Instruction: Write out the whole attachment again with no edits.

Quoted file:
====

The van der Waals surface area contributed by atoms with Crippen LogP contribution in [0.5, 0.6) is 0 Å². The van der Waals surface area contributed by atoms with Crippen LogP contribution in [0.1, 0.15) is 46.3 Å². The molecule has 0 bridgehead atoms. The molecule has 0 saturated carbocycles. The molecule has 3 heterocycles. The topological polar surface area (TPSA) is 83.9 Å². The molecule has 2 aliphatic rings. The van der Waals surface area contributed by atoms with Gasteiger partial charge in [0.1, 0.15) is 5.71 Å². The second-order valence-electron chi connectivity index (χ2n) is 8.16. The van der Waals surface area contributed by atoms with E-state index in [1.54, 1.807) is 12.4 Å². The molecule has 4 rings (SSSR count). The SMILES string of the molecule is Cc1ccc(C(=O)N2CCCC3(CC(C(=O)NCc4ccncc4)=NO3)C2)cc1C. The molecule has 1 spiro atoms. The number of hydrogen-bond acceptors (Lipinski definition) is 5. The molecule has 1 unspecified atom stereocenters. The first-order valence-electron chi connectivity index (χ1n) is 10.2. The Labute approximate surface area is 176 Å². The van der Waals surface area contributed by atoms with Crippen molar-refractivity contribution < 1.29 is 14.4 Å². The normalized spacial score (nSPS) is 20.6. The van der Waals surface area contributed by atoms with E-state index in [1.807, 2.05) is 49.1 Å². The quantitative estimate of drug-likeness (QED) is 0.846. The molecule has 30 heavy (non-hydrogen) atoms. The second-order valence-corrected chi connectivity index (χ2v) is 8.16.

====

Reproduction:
The van der Waals surface area contributed by atoms with Crippen LogP contribution in [0.5, 0.6) is 0 Å². The van der Waals surface area contributed by atoms with Crippen LogP contribution in [0.1, 0.15) is 46.3 Å². The molecule has 0 bridgehead atoms. The molecule has 0 saturated carbocycles. The molecule has 3 heterocycles. The topological polar surface area (TPSA) is 83.9 Å². The molecule has 2 aliphatic rings. The van der Waals surface area contributed by atoms with Gasteiger partial charge in [0.1, 0.15) is 5.71 Å². The second-order valence-electron chi connectivity index (χ2n) is 8.16. The van der Waals surface area contributed by atoms with E-state index in [1.54, 1.807) is 12.4 Å². The molecule has 4 rings (SSSR count). The SMILES string of the molecule is Cc1ccc(C(=O)N2CCCC3(CC(C(=O)NCc4ccncc4)=NO3)C2)cc1C. The molecule has 1 spiro atoms. The number of hydrogen-bond acceptors (Lipinski definition) is 5. The molecule has 1 unspecified atom stereocenters. The first-order valence-electron chi connectivity index (χ1n) is 10.2. The Labute approximate surface area is 176 Å². The van der Waals surface area contributed by atoms with Crippen molar-refractivity contribution < 1.29 is 14.4 Å². The normalized spacial score (nSPS) is 20.6. The van der Waals surface area contributed by atoms with E-state index in [1.807, 2.05) is 49.1 Å². The quantitative estimate of drug-likeness (QED) is 0.846. The molecule has 30 heavy (non-hydrogen) atoms. The second-order valence-corrected chi connectivity index (χ2v) is 8.16.